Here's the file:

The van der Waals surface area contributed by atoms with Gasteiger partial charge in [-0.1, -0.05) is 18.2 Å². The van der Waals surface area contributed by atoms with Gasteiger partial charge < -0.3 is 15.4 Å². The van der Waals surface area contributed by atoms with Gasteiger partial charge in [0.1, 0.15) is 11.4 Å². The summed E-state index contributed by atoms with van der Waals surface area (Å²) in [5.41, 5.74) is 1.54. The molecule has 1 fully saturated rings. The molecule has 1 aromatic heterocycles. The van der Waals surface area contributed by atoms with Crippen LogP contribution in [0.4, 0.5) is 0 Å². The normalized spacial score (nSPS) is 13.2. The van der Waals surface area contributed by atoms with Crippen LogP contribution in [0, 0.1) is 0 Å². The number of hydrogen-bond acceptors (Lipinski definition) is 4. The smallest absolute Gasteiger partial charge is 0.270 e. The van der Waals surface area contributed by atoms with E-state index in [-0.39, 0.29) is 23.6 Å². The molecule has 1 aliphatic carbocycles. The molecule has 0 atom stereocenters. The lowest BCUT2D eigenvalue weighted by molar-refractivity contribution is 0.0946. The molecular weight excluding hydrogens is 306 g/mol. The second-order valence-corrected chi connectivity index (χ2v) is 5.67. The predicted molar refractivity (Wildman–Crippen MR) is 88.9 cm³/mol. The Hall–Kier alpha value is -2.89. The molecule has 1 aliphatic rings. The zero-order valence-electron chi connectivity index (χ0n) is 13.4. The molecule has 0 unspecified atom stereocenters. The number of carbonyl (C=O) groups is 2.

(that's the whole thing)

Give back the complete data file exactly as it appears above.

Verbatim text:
The van der Waals surface area contributed by atoms with Gasteiger partial charge in [-0.1, -0.05) is 18.2 Å². The van der Waals surface area contributed by atoms with Gasteiger partial charge < -0.3 is 15.4 Å². The van der Waals surface area contributed by atoms with Gasteiger partial charge in [0.1, 0.15) is 11.4 Å². The summed E-state index contributed by atoms with van der Waals surface area (Å²) in [5.41, 5.74) is 1.54. The molecule has 1 fully saturated rings. The molecule has 1 aromatic heterocycles. The van der Waals surface area contributed by atoms with Crippen LogP contribution in [0.4, 0.5) is 0 Å². The normalized spacial score (nSPS) is 13.2. The van der Waals surface area contributed by atoms with Crippen LogP contribution in [0, 0.1) is 0 Å². The number of hydrogen-bond acceptors (Lipinski definition) is 4. The smallest absolute Gasteiger partial charge is 0.270 e. The van der Waals surface area contributed by atoms with E-state index in [-0.39, 0.29) is 23.6 Å². The molecule has 1 aliphatic carbocycles. The molecule has 0 atom stereocenters. The lowest BCUT2D eigenvalue weighted by molar-refractivity contribution is 0.0946. The molecular weight excluding hydrogens is 306 g/mol. The second-order valence-corrected chi connectivity index (χ2v) is 5.67. The predicted molar refractivity (Wildman–Crippen MR) is 88.9 cm³/mol. The Hall–Kier alpha value is -2.89. The molecule has 1 aliphatic rings. The zero-order valence-electron chi connectivity index (χ0n) is 13.4. The molecule has 0 unspecified atom stereocenters. The number of carbonyl (C=O) groups is 2.